Enter the concrete tilt up building. 100% of new industrial construction and a large percentage of existing industrial inventory is comprised of concrete tilt up construction. Why, you may ask? It's design flexibility, structural integrity, and height capability. Watching a concrete tilt up building rise is akin to an enormous card house. The foundation is poured, the footings are dug, the slab serves as the casting area for panels which are poured in a stack. Once the panels (walls) are cured, a large crane plucks them and tilts them until the roof can be set atop. It is truly a cool process to observe. 

So there you have it, Sam. The building blocks of commercial real estate. Oh by the way, I like the new paint job on your house!

Friday, January 12, 2018

Are YOU an Arbitrary Commercial Real Estate Owner?

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Arbitrary. Defined as: "based on random choice or personal whim, rather than any reason or system. Or, unrestrained and autocratic in the use of authority." Also synonymous with capricious, whimsical, random, chance, or unpredictable.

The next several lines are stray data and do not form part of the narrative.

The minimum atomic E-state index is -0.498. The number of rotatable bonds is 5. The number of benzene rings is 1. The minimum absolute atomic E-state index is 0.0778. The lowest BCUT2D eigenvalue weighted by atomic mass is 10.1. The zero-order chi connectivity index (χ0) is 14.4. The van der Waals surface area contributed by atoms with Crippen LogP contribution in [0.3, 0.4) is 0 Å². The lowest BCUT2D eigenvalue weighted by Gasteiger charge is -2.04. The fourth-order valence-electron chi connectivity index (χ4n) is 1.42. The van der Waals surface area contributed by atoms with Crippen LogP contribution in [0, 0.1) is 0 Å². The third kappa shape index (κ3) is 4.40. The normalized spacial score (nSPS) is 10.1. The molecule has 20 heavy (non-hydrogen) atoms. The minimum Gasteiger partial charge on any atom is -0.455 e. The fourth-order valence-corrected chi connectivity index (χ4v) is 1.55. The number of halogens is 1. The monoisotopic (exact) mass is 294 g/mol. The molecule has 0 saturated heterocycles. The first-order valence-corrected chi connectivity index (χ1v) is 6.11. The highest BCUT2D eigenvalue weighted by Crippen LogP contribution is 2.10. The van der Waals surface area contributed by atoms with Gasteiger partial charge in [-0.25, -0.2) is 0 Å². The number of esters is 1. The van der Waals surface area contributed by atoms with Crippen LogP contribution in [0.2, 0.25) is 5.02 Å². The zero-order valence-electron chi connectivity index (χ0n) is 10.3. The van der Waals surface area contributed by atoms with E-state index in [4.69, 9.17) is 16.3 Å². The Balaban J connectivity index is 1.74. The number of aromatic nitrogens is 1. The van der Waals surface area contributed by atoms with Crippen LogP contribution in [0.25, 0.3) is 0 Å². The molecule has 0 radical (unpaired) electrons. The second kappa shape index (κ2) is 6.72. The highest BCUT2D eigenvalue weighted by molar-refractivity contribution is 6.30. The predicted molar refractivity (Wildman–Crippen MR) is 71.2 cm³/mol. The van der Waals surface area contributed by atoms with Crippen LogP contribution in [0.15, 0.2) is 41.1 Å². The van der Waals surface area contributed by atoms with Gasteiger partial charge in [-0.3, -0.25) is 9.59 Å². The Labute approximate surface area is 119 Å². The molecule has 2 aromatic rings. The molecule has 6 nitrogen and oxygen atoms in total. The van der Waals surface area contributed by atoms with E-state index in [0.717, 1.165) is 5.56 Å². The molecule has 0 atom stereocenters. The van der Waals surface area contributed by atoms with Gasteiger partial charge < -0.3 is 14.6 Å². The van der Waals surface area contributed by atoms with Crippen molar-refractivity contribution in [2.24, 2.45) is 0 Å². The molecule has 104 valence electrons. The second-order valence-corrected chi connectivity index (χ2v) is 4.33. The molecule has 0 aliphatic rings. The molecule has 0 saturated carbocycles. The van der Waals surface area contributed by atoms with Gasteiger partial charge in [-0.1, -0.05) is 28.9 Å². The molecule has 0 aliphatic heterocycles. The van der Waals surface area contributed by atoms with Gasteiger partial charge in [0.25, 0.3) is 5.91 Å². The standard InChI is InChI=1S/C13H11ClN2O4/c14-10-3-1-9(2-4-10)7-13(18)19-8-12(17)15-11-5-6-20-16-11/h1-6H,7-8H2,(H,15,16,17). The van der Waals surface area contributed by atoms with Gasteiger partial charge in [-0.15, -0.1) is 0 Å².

We encounter many owners of commercial real estate these days who have arbitrary expectations. Thus, I thought it would be fun - in Jeff Foxworthian fashion - to describe some of these characteristics as "you may be an arbitrary commercial real estate owner if..."

So, here goes!

You may be an arbitrary commercial real estate owner if you price your building at twice what the recent comps would suggest it's worth. 

You may be an arbitrary commercial real estate owner if you refuse to address necessary repairs that are highlighted in a building inspection.

You may be an arbitrary commercial real estate owner if your trusted advisor is a Ouija board - do they make those anymore?

You may be an arbitrary commercial real estate owner if you are offered a lease rate 30 percent higher than the latest lease deal - and you counter at an even higher rate.